Allison Kvien, MJLST Managing Editor
Most often, climate change is discussed on the global, top-down level: what changes may happen all around the world as a result of increasing global temperatures and greater fluctuations in weather events. There are very interesting maps that can show you just how much coastline will be underwater depending on different levels of sea level rise. To see just how much sea level rise it would take to put any city in the world underwater, you can use this mapping tool. There are also plenty of articles discussing hundreds of other effects of global climate change, such as food production, human health, endangered species, and the global economy.
We talk about climate change from a bottom-up perspective far less often, but it is a perspective that really does deserve our attention. Myanna Dellinger, in a recent article published in 2013 by the Minnesota Journal of Law, Science, and Technology, discusses and analyzes “bottom-up, polycentric developments within national and international environmental and human rights law in general.” This approach to viewing the large issue of climate change could be very beneficial because, as Dellinger points out, “waiting for national- and supranational-level actors to reach a broadly based and substantively effective agreement on climate change mitigation is like waiting for Godot—unlikely to happen, at least at a substantively early enough point in time.” Dellinger’s article argues that bottom-up approaches could be very viable alternatives to waiting for the unlikely global, top-down action to occur. Read her interesting and novel article here.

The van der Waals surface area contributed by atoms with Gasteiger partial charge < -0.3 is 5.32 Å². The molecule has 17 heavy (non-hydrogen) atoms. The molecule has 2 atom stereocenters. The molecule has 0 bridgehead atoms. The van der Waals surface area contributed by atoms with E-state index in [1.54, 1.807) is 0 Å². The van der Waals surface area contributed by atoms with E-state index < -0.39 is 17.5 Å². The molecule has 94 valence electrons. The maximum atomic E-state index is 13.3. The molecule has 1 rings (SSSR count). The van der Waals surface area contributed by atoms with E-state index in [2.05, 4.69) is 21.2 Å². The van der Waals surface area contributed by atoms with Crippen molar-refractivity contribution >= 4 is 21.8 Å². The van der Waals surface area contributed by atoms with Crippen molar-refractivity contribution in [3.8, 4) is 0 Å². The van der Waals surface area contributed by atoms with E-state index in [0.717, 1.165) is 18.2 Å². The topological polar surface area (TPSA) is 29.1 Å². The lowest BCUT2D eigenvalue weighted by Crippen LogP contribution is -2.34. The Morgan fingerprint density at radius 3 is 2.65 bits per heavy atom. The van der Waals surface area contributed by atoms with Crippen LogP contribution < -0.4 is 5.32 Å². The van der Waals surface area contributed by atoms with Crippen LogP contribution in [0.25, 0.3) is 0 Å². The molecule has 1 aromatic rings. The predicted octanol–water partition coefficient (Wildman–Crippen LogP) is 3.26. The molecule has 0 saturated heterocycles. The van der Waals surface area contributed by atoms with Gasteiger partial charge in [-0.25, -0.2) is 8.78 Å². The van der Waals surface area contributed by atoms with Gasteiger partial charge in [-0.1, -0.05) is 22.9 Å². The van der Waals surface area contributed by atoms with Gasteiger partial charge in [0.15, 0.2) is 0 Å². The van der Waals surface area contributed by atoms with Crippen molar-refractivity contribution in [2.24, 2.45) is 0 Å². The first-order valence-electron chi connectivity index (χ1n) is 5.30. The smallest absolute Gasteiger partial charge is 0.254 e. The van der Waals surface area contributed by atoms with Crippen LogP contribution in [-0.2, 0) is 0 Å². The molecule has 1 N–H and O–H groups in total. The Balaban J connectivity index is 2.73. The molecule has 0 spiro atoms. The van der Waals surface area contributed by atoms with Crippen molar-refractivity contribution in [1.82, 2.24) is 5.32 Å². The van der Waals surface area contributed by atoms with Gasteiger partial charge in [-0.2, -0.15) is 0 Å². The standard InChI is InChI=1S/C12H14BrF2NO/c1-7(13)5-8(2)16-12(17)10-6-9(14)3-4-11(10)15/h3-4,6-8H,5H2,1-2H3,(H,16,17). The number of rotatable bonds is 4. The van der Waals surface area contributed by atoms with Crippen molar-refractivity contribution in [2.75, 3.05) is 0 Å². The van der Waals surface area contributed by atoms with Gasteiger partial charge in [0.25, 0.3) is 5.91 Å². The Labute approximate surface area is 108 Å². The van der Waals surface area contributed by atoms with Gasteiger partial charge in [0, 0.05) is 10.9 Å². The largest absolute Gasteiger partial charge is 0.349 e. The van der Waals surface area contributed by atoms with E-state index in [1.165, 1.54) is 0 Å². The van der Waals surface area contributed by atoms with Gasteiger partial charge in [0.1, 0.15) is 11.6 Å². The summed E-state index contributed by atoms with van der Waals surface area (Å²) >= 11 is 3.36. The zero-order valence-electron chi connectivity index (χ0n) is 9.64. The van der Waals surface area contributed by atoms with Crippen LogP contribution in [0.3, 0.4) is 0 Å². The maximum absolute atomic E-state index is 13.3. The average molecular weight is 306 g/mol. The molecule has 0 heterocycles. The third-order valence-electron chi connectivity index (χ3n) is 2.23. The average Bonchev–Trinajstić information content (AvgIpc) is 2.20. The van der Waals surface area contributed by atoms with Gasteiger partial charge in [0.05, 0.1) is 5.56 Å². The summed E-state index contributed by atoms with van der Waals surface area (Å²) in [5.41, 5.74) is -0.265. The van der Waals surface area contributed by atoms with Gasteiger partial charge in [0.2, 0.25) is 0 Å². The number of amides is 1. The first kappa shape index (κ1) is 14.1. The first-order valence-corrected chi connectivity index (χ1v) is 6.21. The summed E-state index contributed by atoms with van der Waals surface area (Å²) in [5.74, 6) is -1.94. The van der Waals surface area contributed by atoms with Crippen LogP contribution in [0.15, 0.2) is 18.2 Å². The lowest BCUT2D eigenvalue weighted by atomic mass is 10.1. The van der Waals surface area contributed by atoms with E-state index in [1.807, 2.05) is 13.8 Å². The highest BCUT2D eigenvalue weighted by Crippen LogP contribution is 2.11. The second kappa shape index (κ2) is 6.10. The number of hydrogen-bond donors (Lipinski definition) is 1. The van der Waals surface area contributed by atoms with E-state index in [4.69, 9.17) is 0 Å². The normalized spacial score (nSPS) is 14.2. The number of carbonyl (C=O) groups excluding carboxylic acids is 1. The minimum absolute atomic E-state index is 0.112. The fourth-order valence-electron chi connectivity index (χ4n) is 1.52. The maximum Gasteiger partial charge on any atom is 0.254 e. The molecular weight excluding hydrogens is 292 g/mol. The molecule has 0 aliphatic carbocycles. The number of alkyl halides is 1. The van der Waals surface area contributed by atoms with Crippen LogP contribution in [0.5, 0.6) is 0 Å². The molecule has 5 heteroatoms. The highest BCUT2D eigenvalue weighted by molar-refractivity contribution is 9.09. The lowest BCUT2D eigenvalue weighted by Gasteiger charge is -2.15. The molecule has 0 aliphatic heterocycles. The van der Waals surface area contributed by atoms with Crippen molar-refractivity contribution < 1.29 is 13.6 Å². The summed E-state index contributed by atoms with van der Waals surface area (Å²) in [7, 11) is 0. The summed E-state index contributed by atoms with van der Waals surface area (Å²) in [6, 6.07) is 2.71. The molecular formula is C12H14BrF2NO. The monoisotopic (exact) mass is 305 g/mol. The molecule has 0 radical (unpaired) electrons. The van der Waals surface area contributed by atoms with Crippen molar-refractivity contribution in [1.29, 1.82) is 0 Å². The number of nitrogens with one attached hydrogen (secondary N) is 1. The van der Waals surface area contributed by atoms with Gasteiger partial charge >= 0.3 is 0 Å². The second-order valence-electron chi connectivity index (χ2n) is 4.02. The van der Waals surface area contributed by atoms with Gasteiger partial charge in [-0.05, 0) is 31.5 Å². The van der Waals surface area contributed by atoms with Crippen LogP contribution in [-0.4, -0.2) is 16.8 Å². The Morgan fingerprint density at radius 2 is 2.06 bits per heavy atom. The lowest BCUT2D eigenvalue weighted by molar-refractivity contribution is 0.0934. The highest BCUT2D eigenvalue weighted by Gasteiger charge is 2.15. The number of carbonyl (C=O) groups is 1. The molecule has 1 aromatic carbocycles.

I agree that we’ll never find consensus on climate change. Currently, 45% of global pollution is caused by China and the United States. Right now, it’s a matter of getting these two superpowers to cooperate with the United Nations Framework Convention on Climate Change (UNFCCC). Like the article states, that it’s very unlikely to happen.
Unfortunately, it’s not until we start seeing real consequences until action will be taken. As mentioned, this includes impacts from sea level rise, glacier melt, etc.
I know there was mention of mapping tools in the articles. NASA is mapping out most climate change through satellites such as in these maps showing climate change. https://gisgeography.com/climate-change-effects-maps/
One of the best maps in here is the one that shows the effects of a rise in 4 degrees of temperature. Countries that border the oceans suffer the most, and unfortunately a lot of developing nations will suffer the most.